XI.  My Battle; My Participation and my Position in the Surrealist Revolution; “Surrealist Object” versus “Narrated Dream”; Critical-Paranoiac Activity versus Automatism
XII.  Glory Between the Teeth, Anguish Between the Legs; Gala Discovers and Inspires the Classicism of my Soul
XIII.  Metamorphosis; Death; Resurrection
XIV.  Florence; Munich; Monte Carlo; Bonwit Teller; New European War; Battle Between Mlle. Chanel and M. Calvet; Return to Spain; Lisbon; Discovery of the Apparatus for Photographing Thought; Cosmogony; Perennial Victory of the Acanthus Leaf; Renaissance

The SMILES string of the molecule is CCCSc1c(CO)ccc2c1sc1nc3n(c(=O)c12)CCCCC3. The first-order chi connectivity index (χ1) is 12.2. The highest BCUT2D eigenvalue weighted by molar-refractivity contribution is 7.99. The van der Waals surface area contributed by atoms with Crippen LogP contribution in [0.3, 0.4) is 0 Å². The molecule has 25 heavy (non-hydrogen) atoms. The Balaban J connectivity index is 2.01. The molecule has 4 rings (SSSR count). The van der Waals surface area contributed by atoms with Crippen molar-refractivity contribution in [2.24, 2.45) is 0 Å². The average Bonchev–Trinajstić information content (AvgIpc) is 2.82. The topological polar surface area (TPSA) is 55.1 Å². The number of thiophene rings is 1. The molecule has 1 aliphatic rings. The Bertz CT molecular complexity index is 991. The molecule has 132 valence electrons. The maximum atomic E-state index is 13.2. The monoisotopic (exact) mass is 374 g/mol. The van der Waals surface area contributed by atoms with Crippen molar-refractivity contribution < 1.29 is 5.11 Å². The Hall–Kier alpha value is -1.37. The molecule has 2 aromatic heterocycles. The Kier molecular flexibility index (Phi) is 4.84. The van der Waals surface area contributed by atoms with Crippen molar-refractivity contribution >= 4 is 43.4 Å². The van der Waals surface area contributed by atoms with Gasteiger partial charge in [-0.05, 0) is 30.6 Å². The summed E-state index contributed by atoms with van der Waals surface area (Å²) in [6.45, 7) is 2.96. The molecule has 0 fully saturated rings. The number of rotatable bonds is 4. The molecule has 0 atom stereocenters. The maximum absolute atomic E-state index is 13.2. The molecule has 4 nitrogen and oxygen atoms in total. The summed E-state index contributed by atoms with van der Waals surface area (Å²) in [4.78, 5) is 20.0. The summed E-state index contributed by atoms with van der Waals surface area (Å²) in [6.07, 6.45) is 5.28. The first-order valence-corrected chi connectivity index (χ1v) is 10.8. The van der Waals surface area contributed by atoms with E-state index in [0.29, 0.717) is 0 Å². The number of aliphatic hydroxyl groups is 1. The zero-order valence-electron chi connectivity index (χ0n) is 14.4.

At the age of six I wanted to be a cook. At seven I wanted to be Napoleon. And my ambition has been growing steadily ever since.

Stendhal somewhere quotes the remark of an Italian princess who was eating ice cream with enormous relish one hot evening. “Isn’t it too bad this is not a sin!” she exclaimed. When I was six, it was a sin for me to eat food of any kind in the kitchen. Going into this part of the house was one of the few things categorically forbidden me by my parents. I would stand around for hours, my mouth, watering, till I saw my chance to sneak into that place of enchantment; and while the maids stood by and screamed with delight I would snatch a piece of raw meat or a broiled mushroom on which I would nearly choke but which, to me, had the marvelous flavor, the intoxicating quality, that only fear and guilt can impart.